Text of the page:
He Knows You
If you’ll be kind enough to indulge me, I want to continue
this week with the theme from last week. The subject I’d originally chosen can
wait awhile. The feedback I got convinces me more than ever that we need to
encourage each other.
Like you, I continue to hear stories that are beyond sad.
I’m not going to dwell on stories like this, but you know how it is. Economic
gloominess, outrageously exemplified by our incoming “leader,” Barack Obama
(“the economy is going to get worse.” Merry Christmas!) has gripped folks like
that horrible movie I saw last year, “The Mist.”
However — for the Christian, there is always a however — we
will once again this week explore God’s provisions for His people. I have always
felt there is a direct correlation between Bible prophecy, and the lives of
individuals around the world.
I almost feel like this is the jump-off point. That my
whole life has built to this moment, in which predictive prophecy is coming so
sharply into focus that it doubles as a personal faith-builder.
If I can’t rely on my portfolio, or the government, or
other human inventions…who can I turn to? I will turn to the God who has
supernaturally proven Himself to me through His provision for the Jews.
Go with me now to a place you’ve heard about all your life.
today, and in the surrounding Judean countryside, the air is clean. Dianna and I
were there last year, on our own little pilgrimage to Manger Square and the Church of the
Nativity. Driving over and around the hills that become progressively more bare
as one heads south, toward the desert, we noticed just how much the whole place
still looks like it did on that special night 2,000 years ago. Shepherds still
tend flocks, Arab men travel on donkeys, and sheep and cattle graze on the
Unlike liberal Christians and atheists like Richard Dawkins
(what does he do for Christmas?), I believe Jesus was actually born in this
place, that he grew up, began ministry, then fulfilled the prophecies by dying
and being resurrected in Jerusalem. There was an actual, historical figure.
controlled by the Palestinian Authority, is still small and compact. Palestinian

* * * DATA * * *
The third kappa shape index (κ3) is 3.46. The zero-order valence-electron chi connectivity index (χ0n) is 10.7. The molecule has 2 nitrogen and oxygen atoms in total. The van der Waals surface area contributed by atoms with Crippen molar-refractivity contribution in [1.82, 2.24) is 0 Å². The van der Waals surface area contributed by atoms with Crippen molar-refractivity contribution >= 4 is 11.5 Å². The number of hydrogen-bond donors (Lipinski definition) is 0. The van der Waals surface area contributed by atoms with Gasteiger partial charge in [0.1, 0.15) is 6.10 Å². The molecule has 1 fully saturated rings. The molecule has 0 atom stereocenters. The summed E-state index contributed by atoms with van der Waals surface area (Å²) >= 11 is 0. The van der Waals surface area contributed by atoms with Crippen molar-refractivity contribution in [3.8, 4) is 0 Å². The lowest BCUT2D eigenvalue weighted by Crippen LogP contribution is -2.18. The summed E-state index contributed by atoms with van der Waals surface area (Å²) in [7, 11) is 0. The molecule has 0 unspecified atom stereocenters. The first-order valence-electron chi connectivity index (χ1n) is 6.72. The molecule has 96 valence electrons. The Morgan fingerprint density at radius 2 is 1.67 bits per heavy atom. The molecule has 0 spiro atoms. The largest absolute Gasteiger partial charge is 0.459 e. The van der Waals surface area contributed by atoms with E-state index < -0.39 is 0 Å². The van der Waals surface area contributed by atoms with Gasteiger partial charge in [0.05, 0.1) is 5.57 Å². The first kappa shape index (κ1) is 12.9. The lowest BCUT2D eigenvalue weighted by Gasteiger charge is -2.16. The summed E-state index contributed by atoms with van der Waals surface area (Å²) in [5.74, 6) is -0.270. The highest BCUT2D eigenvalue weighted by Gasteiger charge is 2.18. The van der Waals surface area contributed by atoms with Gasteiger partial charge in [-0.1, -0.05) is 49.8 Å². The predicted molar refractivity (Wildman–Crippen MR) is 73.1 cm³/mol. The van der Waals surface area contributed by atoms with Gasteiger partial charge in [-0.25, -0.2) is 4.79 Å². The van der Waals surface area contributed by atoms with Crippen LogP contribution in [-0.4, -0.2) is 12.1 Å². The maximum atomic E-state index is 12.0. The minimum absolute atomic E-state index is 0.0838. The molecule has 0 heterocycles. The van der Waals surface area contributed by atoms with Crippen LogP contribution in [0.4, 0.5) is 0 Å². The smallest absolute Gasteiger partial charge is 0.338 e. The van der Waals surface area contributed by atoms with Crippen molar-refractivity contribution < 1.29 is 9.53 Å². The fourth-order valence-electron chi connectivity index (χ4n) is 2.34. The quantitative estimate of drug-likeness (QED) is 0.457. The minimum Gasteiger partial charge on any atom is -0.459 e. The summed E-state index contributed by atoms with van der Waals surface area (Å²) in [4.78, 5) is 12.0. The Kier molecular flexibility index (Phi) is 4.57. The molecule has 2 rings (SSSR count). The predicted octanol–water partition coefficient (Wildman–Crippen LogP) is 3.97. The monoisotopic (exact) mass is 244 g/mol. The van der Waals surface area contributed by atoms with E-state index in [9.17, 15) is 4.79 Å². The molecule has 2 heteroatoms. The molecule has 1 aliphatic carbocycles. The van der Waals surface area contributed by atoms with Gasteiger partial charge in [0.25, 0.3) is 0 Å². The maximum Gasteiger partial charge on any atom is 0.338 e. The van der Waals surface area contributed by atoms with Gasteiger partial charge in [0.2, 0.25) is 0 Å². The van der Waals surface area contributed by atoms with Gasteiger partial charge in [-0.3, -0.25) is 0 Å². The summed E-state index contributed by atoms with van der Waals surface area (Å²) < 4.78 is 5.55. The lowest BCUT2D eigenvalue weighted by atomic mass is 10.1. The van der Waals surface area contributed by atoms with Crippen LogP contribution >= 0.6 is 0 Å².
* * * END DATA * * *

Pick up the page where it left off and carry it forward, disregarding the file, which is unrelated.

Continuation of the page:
merchants virtually beg tourists to shop. Manger Square — a large plaza area —
was not overly crowded.
Stooping to enter the small door in the Church of the
Nativity, Dianna and I emerged into a huge room, sandwiched between rafters and
floor mosaics that date from Byzantine times. There were quite a few scenes
reminiscent of, say, a Catholic church: candles, icons, elaborate alcoves of
Descending into a cramped space underneath the floor, we
were surprised to find ourselves at the traditional place of Jesus’ birth. We
quickly had our picture taken while an annoyed fellow tourist waited her turn.
At least for me, I think it’s important to know that these
places actually exist. They are tangible.
Upon returning to the King David Hotel
later that evening, we made plans to visit the Garden Tomb and Calvary the next day, which we did. That put an
exclamation point on our visits to these holy sites.
My point? The Bible is not a collection of myths. It is a
vibrant, full-color description of real people and places. It describes the
place where Jesus was born, died, and rose again. The complete story, that gives
breath to our faith.
It is this whole story that we all need now, more than
ever. The comments that I hear from readers confirm this in a big way. Just this
morning, I heard that a friend died of cancer; she was only diagnosed just
before Thanksgiving! This is, sadly, a terrible time for many people.
But folks, this is where the rubber meets the road. We have
heard about our faith, and heard about the last days all our lives. We have
hoped for it, but let’s be honest: it still seemed far away, didn’t it?
If you can do nothing else positive this season, run your
finger over the Holy Land maps in the back of your Bible. You might not
get there in this life, but you can know that they are there. Jesus was born
there, walked there, died there, and rose to life there. He is alive now. He
promised that He would hold us close (Matthew 11:28). He promised us that He had
already overcome this sorry world (John 16:33).
You can depend on that. Whatever your problems, I urge you
to simply tell Jesus about them. It really is as simple as our old Sunday school
faith, the faith of a child. We are all children, whether we pretend to be tough
or not. We are children of the Most High God, and His tenderness is available to
you this Christmas season.
My prayer is that you will be blessed and comforted.